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Lisbon: The end of lockdown and new opportunities
02 Jun 2021

Lisbon: The end of lockdown and new opportunities

The end of the lockdown in Portugal means a return of some freedoms that were limited. Although the end of the lockdown - accompanied by mass vaccination campaigns - does not mean the end of the pandemic, it is a "light at the end of the tunnel" that allows us to breathe a sigh of relief (do not forget your mask!) and hope that this will be an important first step in the global economic and social recovery.

The end of lockdown in Portugal began in mid-March and has, since then, been progressing without major setbacks. The current phase (which began on 1 May) allows:

  • Restaurants and entertainment venues to be open until 10.30pm. The maximum capacity is six people per table inside and ten people per table outside.
  • Regular businesses: until 9pm on weekdays and until 7pm on weekends and public holidays.
  • The practice of all types of sports is now allowed, as well as all outdoor physical activity.

The opening of restaurants, cultural, leisure and sports venues serves as the perfect motto for us to talk about Lisbon, the political, cultural, and economic centre of Portugal.



Lisbon has been inhabited for thousands of years and is considered the second oldest capital city in Europe. After the Roman conquest, it was renamed Olisipo. Some vestiges of the prolonged Roman occupation still remain, the most prominent of which are the Roman Galleries of Rua da Prata and the Roman Theatre of Lisbon. After the fall of the Roman Empire, Lisbon had periods of occupation by Germanic tribes (mainly Suevi and Visigoths) and later by the Moors. The latter had an undeniable influence on the establishment of Lisbon as one of the main economic centres of the Iberian region. In 1147, D. Afonso Henriques, the first Portuguese king, conquered the city, which a few years later became the capital of the Kingdom (later Empire) of Portugal.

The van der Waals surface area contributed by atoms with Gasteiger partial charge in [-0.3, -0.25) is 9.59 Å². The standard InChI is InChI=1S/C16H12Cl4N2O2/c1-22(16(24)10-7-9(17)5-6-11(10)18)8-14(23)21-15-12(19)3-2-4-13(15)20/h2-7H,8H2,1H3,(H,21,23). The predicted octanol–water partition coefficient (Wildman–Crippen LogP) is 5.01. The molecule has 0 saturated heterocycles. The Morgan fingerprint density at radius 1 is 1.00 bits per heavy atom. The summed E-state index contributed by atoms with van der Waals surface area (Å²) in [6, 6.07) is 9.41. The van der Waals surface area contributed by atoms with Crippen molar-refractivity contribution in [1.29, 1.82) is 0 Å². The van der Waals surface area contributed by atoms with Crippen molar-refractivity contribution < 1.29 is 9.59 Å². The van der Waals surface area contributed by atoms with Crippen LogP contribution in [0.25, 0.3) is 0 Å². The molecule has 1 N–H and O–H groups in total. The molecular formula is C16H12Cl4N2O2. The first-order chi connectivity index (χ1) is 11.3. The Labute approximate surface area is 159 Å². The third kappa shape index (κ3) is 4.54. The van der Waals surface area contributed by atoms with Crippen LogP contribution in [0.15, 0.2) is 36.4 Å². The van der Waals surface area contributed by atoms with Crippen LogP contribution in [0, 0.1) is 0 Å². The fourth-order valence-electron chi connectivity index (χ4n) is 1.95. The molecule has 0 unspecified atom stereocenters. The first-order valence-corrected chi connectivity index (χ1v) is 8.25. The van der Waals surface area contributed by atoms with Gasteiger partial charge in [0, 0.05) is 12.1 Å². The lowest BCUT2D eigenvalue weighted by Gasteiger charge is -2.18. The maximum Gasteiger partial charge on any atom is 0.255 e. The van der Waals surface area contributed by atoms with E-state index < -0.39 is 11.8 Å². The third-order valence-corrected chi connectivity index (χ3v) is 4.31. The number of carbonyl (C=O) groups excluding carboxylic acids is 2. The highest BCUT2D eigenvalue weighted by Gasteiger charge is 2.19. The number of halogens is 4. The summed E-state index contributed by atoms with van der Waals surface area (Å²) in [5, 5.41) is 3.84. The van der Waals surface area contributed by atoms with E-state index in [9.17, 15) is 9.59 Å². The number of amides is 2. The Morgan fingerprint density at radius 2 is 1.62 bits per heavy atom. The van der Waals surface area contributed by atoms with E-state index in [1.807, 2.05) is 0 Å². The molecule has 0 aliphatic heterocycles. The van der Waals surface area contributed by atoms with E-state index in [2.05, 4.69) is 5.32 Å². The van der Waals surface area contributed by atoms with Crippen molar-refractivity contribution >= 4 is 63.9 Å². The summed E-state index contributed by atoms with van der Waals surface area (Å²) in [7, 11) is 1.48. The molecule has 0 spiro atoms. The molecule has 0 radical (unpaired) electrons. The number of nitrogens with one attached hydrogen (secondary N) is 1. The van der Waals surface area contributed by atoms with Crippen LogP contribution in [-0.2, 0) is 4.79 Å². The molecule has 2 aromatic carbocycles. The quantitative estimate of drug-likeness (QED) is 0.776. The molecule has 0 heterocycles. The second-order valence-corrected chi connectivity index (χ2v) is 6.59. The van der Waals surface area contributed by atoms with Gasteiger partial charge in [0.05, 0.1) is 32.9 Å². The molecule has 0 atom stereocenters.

Today, Lisbon is a modern, cosmopolitan, charismatic, and vibrant city.


Lisboa, Menina e Moça

This phrase (roughly translating to Lisbon, young lady), which is the title and chorus of one of Portuguese Fado singer Carlos do Carmo's famous songs, really encapsulates the spirit of the Portuguese capital. This is a city that retains a young and ambitious soul, in constant defiance of its centuries-old past and rich history.

Recently, a study placed Lisbon as one of the 20 best cities in the world for entrepreneurs. Various public investments have been made to encourage entrepreneurship and attract companies. A large part of the Portuguese business fabric is made up of small companies, and in recent years the appearance of start-ups has grown exponentially. Portugal wants to position itself as one of Europe's technological and business innovation centres, with Lisbon as its hub.


It smells like Lisbon...

What more can be said about Lisbon's charm that has not already been said? This city is known for its rich architecture, with varied styles, from Gothic and Manueline, to Post-Modern. Several museums populate the city, the most visited being the National Museum of Ancient Art and the National Coach Museum. The latter has the world's most important collection of royal carriages. Other must-see stops include the Belém Tower, the Jerónimos Monastery, the Terreiro do Paço (Commerce Square) and the São Jorge Castle. However, the best way to get to know Lisbon is on foot, exploring the historic areas of Baixa and Belém, the narrow streets and alleyways of Alfama, the shops of Chiado, Parque das Nações and the nightlife attractions of Bairro Alto.


Living in Lisbon

With the growth of remote working, it is no surprise that more and more foreigners have taken the opportunity to settle in Lisbon! Portugal is well prepared to receive non-residents who wish to move and/or invest here, namely through the Non-Habitual Residence (NHR) programme and residence permits.

In Portugal, there are three special programmes for citizens from outside the European Union who wish to settle and invest in the country. Thus, we have residence permits for:

  • Investment activities (Golden Visa)
  • Entrepreneurship and/or innovation activities (Start-Up Visa)
  • Highly qualified workers (Tech Visa)

You can consult more information about these programmes by clicking on this link.

On the other hand, the Non-Habitual Resident (NHR) status in Portugal offers incentives and tax exemptions for foreigners who want to settle in Portugal. These incentives include a reduced tax rate for highly qualified workers, tax exemptions for some categories of income obtained abroad, and a special tax rate (10%) on pensions obtained abroad. Please refer to the Brochure below for additional information.

Learn More:


Living in Portugal